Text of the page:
Monday, July 1, 2013

Psalm 4

From the New Living Translation

Answer me when I call to you,
    O God who declares me innocent.
Free me from my troubles.
    Have mercy on me and hear my prayer.

How long will you people ruin my reputation?
    How long will you make groundless accusations?
    How long will you continue your lies?
You can be sure of this:
    The Lord set apart the godly for himself.
    The Lord will answer when I call to him.

Don’t sin by letting anger control you.
    Think about it overnight and remain silent.
Offer sacrifices in the right spirit,
    and trust the Lord.

Many people say, “Who will show us better times?”
    Let your face smile on us, Lord.
You have given me greater joy
    than those who have abundant harvests of grain and new wine.
In peace I will lie down and sleep,
    for you alone, O Lord, will keep me safe.

As I continue my look at the Psalms in the face of catastrophe, we come to this one. Remember that I'm taking them in order, so go back if you want to and read the previous three Psalms.

My particular "catastrophe" that caused me to delve into the Psalms in a way I had never done before was a stage 3b melanoma diagnosis in July 2008. Just because I use the "m" word often doesn't mean that you can't substitute your own catastrophe. I simply share principles I gleaned from this wonderful Book that helped me.

David sure starts this off kinda bossy doesn't he?  Demanding that God answer him! Rather impudent I'd say. And so totally me. I get this attitude. We aren't told the particular circumstance that warranted this, but a quick read and we can see that David was having troubles: people were falsely accusing him of something and telling lies about him that were ruining his reputation. He wasn't getting mercy from people, but he knew he could count on God for mercy. And he was very sure that he was godly and that his accusers were not, and because of that, he knew who God would rescue. Himself.

Catastrophes will set people to talking, won't they?! Tongues can start wagging about how someone brought it on themselves, they deserve what's happening. Gossip can turn mean and ugly. Lies can spring up and run rampant. Hard times don't always bring out the best in everyone to be sure. 

And we can pray this kind of prayer and have this attitude with God when illness strikes. We can get demanding of God and insist on an answer to our prayers. We can want to "shut up" our disease and want to watch God drive it from us. Illness can bring ruin and troubles and we shout out to God to free us from all that. I know I sure have done my fair share of this kind of crying out to the LORD.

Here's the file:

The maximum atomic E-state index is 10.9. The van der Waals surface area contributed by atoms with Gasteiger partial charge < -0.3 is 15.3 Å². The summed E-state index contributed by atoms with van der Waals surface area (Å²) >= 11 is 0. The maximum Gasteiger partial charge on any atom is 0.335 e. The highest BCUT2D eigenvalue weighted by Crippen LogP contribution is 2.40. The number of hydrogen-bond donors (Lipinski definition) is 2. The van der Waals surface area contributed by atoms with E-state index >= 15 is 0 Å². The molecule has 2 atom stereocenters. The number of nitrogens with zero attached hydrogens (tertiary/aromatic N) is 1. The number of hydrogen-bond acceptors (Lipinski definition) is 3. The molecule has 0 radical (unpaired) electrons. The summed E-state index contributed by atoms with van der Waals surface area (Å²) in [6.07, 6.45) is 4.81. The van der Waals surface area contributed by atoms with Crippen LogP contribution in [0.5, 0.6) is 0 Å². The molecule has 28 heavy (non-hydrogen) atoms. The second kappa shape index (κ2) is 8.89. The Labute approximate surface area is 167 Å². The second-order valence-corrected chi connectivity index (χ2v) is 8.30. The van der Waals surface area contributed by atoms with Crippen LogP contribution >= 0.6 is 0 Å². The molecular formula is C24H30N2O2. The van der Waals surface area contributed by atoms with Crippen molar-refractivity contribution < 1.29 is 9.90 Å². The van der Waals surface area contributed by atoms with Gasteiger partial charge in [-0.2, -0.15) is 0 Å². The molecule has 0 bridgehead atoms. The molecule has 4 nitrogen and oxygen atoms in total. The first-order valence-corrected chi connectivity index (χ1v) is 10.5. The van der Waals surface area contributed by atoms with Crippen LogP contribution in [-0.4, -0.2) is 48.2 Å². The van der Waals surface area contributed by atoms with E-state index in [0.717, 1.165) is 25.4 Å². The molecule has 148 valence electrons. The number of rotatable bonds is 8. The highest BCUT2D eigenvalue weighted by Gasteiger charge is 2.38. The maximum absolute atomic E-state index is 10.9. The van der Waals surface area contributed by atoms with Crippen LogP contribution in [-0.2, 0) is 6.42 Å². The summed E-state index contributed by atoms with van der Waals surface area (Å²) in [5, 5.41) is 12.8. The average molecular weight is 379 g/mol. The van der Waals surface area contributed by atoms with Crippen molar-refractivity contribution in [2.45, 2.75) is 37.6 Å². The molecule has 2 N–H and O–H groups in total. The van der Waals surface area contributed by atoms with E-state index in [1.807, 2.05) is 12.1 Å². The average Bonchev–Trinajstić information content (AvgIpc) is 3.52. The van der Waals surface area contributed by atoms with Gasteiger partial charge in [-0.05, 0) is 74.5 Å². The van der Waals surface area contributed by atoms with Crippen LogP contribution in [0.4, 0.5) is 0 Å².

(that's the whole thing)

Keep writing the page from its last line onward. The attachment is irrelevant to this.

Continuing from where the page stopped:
I'm godly. I'm different than everyone else. I'm a preacher for crying out loud! If God will rescue anyone from melanoma, surely it will be me!  Do those thoughts sounds even remotely familiar? Be honest. God knows the truth.

And I'm still here to tell and write about them. And you are still hear to read and maybe nod in agreement. God didn't strike us dead for lashing out in our pain and questioning. God was big enough to handle us then and He's big enough to handle us now. Not only that, but God is able to handle the people and circumstances that come against us. Melanoma is no match for God.

David starts this Psalm off clearly angry but as he works through his feelings, he realizes that he must work through his anger or it will lead him to sin. Anger can control us before we know it and lead us down a dangerous path and away from God. David was wise to that and kindly reminds us readers of it. It's an age-old problem. 

Getting a diagnosis of a deadly disease, or having another type of catastrophe strike, can make us angry. We can get angry at ourselves, at the people around us, at the people who have done the same things we did but they're fine, at the world in general, and at God specifically for letting this happen to us. It's normal. It's human. It's part of the process of dealing with what has landed on our plate like a bad piece of chopped liver. It stinks and it ain't pretty, but it ain't going anywhere and must be faced. Rats. 

So David gives us some great advice and it's free! We don't need to pay a therapist to tell us to: control ourselves. Don't say anything, in anger, that you'll regret later and can't take back and will only make matters worse. Just stay quiet. Think about your situation. Pray. Get a grip. Junk happens to everyone and lashing out will not help at all. Think about it overnight...get some rest and maybe things will look different in the morning. At least you should be able to separate what you're really angry about (the circumstance) from the people you really aren't angry at. And you can go from there a bit more clear-headed.

And remember God. Go to worship. Stay in connection with the family of faith. Give Him your tithes and offerings. Make a sacrifice of your anger and give it to the LORD and trust Him with what's happening in you life. Remember: we aren't called to like or understand everything that happens to us, but we are called to trust God through it, with it, and in it.

There are those who look to other people for better times, to make them happy, to bring them joy. The person of faith looks to God. The harvests that others enjoy are nothing compared to God's blessings, PLUS, those harvests...well, they come from God's hands anyway. So let's skip the middleman.

In the face of catastrophe, we, YOU, can know God's peace. That perfect peace that passes all understanding. Not only that, but where there is God's peace, we can be assured of God's perfect presence watching over us, keeping us safe from the worst that catastrophe can bring. 

There is no disease, or other catastrophe, that can separate us from God.


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